COLLEEN HOLMES AND RICK HOLMES V. MULTIMEDIA KSDK, INC., ET AL., — S.W.3D —, 2013 WL 150809 (MO.APP. E.D., JANUARY 15, 2012)
On any given week, most of us are asked to sign at least one or two releases of liability for various sporting and recreational events. The Missouri Court of Appeals for the Eastern District recently held those releases may be effective as to entities who were not releasees at the time the releasor signed the document.
On May 12, 2009, Plaintiff Colleen Holmes executed an entry form for the 2009 Susan G. Komen Race for the Cure to be held on June 13, 2009. The form included a section titled “Race Waiver and Release” which contained the following language as to the individuals and entities to be released: “The St. Louis Affiliate of Susan G. Komen for the Cure, their affiliates, and any affiliated individuals, any Event sponsors and their agents and employees, and all other persons or entities associated with this Event…”
Defendant KSDK, who ultimately broadcasted the event, was not an event sponsor at the time Plaintiff executed the release and did not become an event sponsor until June 1, 2009. Plaintiff alleged that during the race she tripped and fell over an audio-visual box owned and operated by KSDK as part of its broadcast. The lower court entered summary judgment in KSDK’s favor on the basis that KSDK was covered by the language of the waiver and release as an event sponsor and that Plaintiff’s claims were barred by the waiver and release.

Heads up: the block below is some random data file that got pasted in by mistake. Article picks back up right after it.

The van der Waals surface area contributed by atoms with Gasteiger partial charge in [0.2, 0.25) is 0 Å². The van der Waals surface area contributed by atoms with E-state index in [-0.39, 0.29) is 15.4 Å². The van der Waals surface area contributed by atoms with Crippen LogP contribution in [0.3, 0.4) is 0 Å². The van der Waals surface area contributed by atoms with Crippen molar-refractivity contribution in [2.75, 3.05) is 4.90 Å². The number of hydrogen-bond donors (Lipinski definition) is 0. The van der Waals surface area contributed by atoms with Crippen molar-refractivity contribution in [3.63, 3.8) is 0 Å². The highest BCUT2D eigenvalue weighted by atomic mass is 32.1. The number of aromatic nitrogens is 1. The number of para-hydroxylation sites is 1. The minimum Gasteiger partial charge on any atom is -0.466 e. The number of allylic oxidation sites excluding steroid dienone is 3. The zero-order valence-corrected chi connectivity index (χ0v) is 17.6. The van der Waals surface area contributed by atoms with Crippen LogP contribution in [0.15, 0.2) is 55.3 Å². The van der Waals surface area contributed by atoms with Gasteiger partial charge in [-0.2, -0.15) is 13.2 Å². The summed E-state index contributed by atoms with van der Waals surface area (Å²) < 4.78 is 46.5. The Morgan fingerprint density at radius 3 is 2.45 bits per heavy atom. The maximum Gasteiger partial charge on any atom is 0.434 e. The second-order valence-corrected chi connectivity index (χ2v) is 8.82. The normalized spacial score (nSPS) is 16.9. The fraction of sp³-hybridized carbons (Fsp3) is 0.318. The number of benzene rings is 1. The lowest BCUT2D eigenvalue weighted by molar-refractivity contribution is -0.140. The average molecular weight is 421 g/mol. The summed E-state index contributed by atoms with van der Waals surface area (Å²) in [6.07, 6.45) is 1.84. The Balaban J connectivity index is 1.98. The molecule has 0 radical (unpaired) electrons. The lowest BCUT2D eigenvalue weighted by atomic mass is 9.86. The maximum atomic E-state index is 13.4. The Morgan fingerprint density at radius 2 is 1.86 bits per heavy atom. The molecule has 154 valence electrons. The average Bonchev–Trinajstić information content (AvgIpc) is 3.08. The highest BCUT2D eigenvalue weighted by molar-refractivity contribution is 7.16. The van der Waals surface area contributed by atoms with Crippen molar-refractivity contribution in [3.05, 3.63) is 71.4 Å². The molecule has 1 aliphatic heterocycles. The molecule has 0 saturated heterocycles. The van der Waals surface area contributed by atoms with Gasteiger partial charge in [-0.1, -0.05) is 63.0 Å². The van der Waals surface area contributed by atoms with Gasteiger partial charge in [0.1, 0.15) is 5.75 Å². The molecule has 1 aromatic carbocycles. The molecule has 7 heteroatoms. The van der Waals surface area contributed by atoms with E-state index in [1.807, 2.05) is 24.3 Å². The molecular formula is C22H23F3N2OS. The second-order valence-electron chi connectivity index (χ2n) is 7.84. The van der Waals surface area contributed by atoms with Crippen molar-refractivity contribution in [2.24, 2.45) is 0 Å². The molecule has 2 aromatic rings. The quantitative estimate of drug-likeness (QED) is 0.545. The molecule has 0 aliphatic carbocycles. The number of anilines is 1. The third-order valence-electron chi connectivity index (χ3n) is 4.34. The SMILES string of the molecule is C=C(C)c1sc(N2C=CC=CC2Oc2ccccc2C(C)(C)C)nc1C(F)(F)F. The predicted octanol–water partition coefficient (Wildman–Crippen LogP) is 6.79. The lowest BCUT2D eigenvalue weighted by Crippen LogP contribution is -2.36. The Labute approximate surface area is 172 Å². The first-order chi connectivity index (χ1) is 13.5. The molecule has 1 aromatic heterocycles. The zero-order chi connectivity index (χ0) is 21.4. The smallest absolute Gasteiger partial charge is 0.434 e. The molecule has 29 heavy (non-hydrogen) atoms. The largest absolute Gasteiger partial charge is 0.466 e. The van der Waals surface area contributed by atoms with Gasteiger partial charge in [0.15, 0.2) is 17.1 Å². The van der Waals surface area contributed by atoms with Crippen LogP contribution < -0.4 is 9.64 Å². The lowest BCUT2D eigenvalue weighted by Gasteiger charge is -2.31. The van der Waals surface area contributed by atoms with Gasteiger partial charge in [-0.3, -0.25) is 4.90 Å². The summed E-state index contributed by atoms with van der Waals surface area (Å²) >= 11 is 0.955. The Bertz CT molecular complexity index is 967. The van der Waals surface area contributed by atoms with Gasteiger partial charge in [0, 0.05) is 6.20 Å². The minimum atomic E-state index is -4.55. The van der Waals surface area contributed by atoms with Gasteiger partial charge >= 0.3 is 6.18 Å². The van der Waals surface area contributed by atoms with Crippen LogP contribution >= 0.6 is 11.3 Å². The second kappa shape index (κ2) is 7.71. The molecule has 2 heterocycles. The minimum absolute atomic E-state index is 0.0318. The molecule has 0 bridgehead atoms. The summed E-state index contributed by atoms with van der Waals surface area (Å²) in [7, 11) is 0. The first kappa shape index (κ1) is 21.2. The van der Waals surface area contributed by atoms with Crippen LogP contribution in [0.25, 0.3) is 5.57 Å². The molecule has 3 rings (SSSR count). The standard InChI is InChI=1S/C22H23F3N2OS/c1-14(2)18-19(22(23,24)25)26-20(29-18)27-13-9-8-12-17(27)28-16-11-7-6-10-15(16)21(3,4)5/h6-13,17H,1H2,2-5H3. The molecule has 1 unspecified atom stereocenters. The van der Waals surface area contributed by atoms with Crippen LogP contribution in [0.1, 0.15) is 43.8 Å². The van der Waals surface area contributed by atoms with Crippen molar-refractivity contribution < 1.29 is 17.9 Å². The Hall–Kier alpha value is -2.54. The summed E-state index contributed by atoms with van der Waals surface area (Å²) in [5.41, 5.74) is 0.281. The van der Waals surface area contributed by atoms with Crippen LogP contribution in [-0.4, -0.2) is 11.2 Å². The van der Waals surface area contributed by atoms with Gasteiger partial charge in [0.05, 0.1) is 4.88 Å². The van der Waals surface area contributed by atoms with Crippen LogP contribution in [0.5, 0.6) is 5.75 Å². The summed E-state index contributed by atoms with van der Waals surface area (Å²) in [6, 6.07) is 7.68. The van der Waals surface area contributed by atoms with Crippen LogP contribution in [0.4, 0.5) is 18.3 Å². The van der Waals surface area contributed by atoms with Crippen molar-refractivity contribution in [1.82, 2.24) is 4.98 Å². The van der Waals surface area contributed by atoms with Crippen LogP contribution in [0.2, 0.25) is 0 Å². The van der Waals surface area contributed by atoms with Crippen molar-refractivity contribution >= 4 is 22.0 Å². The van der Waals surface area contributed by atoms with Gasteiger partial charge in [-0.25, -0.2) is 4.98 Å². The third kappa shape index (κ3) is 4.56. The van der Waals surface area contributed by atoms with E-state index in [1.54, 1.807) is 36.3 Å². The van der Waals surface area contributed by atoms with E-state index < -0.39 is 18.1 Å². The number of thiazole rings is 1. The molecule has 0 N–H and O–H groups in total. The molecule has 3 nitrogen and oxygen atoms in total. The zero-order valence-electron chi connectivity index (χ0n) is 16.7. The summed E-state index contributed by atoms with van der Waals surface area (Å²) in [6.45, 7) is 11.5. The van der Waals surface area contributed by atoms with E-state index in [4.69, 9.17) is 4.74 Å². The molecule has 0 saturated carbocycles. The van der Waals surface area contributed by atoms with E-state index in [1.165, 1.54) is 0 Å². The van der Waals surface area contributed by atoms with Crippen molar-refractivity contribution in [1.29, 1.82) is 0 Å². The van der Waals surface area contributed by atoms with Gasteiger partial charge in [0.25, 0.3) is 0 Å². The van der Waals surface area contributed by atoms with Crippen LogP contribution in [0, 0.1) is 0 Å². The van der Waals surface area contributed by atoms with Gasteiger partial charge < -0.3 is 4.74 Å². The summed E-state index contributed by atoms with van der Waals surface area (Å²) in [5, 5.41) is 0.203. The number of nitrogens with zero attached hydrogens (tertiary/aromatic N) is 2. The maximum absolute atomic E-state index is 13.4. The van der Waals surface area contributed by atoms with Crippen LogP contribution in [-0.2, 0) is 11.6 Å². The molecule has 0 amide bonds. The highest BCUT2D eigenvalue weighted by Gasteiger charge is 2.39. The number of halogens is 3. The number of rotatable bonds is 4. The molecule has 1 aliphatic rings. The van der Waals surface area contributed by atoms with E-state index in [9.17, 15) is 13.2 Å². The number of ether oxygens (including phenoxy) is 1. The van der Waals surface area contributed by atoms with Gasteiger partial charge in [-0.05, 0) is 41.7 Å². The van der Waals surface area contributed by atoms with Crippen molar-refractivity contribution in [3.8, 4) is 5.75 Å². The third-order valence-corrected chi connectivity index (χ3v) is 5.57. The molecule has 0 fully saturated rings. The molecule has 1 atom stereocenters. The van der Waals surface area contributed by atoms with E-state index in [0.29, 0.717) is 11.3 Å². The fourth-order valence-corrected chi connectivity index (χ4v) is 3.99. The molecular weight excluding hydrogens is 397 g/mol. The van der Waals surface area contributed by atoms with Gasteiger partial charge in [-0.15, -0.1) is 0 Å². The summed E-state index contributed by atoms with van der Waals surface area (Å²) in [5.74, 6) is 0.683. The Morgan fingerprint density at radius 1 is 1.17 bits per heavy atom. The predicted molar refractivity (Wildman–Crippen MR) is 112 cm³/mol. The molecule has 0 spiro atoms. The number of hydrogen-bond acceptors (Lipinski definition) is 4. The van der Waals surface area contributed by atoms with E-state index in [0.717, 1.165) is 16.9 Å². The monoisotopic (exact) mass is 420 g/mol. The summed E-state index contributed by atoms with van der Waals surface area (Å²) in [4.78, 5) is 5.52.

On appeal, Plaintiff argued the language of the release was ambiguous because it did not specifically name the individuals and entities being released and that such specificity is required in a purported release of future negligence. The Eastern District Court of Appeals disagreed, holding that the release’s use of the phrase “any Event sponsors” is unambiguous and enforceable to bar claims against third parties who were not specifically named.
Plaintiff also argued that the release could not operate to bar claims against KSDK because, not only was it not specifically named in the release, it was not even an event sponsor at the time she signed the release. Plaintiff contended this made the release impermissibly ambiguous because it did not specify whether it applied to event sponsors who had not yet signed a sponsorship agreement at the time the release was executed. The appellate court again disagreed. The release, signed well in advance of the event itself, specifically governed liability for injuries or accidents arising out of the releasor’s participation in the race to be held at a later time. It released “any Event sponsors” and KSDK was an event sponsor on the day of the event. According to the Court, therefore, the plain language of the release could not reasonably be interpreted to apply only to those who had signed sponsorship agreements before a participant executed the release. According to the Court, the fact that KSDK did not become an event sponsor until after Plaintiff executed the release had no effect on the validity of the release.